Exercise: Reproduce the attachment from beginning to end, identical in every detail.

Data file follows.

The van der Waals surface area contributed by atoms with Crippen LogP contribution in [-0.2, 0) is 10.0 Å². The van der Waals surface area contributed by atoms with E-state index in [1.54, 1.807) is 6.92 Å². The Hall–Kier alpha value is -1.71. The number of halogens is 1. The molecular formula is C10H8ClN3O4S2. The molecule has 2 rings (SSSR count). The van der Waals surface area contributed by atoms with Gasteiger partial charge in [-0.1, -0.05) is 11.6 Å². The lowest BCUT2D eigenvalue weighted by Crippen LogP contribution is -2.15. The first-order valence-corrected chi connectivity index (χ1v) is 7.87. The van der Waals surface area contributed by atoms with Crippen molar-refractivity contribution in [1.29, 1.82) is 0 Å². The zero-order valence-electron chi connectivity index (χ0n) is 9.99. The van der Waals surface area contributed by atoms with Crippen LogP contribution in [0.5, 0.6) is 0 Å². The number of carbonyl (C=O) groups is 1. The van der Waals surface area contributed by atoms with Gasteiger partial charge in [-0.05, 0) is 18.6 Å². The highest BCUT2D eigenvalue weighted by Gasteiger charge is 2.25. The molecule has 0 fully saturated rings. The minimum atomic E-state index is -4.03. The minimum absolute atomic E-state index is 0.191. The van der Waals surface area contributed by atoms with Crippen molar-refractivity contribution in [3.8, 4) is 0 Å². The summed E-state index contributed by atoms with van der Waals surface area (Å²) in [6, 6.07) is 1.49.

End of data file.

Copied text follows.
The van der Waals surface area contributed by atoms with Crippen LogP contribution in [-0.2, 0) is 10.0 Å². The van der Waals surface area contributed by atoms with E-state index in [1.54, 1.807) is 6.92 Å². The Hall–Kier alpha value is -1.71. The number of halogens is 1. The molecular formula is C10H8ClN3O4S2. The molecule has 2 rings (SSSR count). The van der Waals surface area contributed by atoms with Gasteiger partial charge in [-0.1, -0.05) is 11.6 Å². The lowest BCUT2D eigenvalue weighted by Crippen LogP contribution is -2.15. The first-order valence-corrected chi connectivity index (χ1v) is 7.87. The van der Waals surface area contributed by atoms with Crippen molar-refractivity contribution in [1.29, 1.82) is 0 Å². The zero-order valence-electron chi connectivity index (χ0n) is 9.99. The van der Waals surface area contributed by atoms with Crippen LogP contribution in [0.5, 0.6) is 0 Å². The number of carbonyl (C=O) groups is 1. The van der Waals surface area contributed by atoms with Gasteiger partial charge in [-0.05, 0) is 18.6 Å². The highest BCUT2D eigenvalue weighted by Gasteiger charge is 2.25. The molecule has 0 fully saturated rings. The minimum atomic E-state index is -4.03. The minimum absolute atomic E-state index is 0.191. The van der Waals surface area contributed by atoms with Crippen molar-refractivity contribution in [3.8, 4) is 0 Å². The summed E-state index contributed by atoms with van der Waals surface area (Å²) in [6, 6.07) is 1.49.